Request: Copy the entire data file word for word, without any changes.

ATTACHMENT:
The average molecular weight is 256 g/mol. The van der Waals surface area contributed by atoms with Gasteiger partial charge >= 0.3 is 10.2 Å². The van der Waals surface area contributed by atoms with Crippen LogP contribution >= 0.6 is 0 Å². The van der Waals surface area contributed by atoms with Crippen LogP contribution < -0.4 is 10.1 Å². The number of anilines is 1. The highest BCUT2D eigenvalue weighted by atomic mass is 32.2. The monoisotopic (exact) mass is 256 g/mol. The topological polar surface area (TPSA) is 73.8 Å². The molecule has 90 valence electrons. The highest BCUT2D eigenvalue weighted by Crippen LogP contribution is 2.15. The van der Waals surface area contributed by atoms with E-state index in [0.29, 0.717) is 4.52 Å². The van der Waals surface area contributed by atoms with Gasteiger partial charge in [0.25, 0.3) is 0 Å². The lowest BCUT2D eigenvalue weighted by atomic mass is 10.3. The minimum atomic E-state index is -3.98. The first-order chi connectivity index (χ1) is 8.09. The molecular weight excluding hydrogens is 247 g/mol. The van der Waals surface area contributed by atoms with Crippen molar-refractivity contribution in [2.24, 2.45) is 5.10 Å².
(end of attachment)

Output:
The average molecular weight is 256 g/mol. The van der Waals surface area contributed by atoms with Gasteiger partial charge >= 0.3 is 10.2 Å². The van der Waals surface area contributed by atoms with Crippen LogP contribution >= 0.6 is 0 Å². The van der Waals surface area contributed by atoms with Crippen LogP contribution < -0.4 is 10.1 Å². The number of anilines is 1. The highest BCUT2D eigenvalue weighted by atomic mass is 32.2. The monoisotopic (exact) mass is 256 g/mol. The topological polar surface area (TPSA) is 73.8 Å². The molecule has 90 valence electrons. The highest BCUT2D eigenvalue weighted by Crippen LogP contribution is 2.15. The van der Waals surface area contributed by atoms with E-state index in [0.29, 0.717) is 4.52 Å². The van der Waals surface area contributed by atoms with Gasteiger partial charge in [0.25, 0.3) is 0 Å². The lowest BCUT2D eigenvalue weighted by atomic mass is 10.3. The minimum atomic E-state index is -3.98. The first-order chi connectivity index (χ1) is 8.09. The molecular weight excluding hydrogens is 247 g/mol. The van der Waals surface area contributed by atoms with Crippen molar-refractivity contribution in [2.24, 2.45) is 5.10 Å².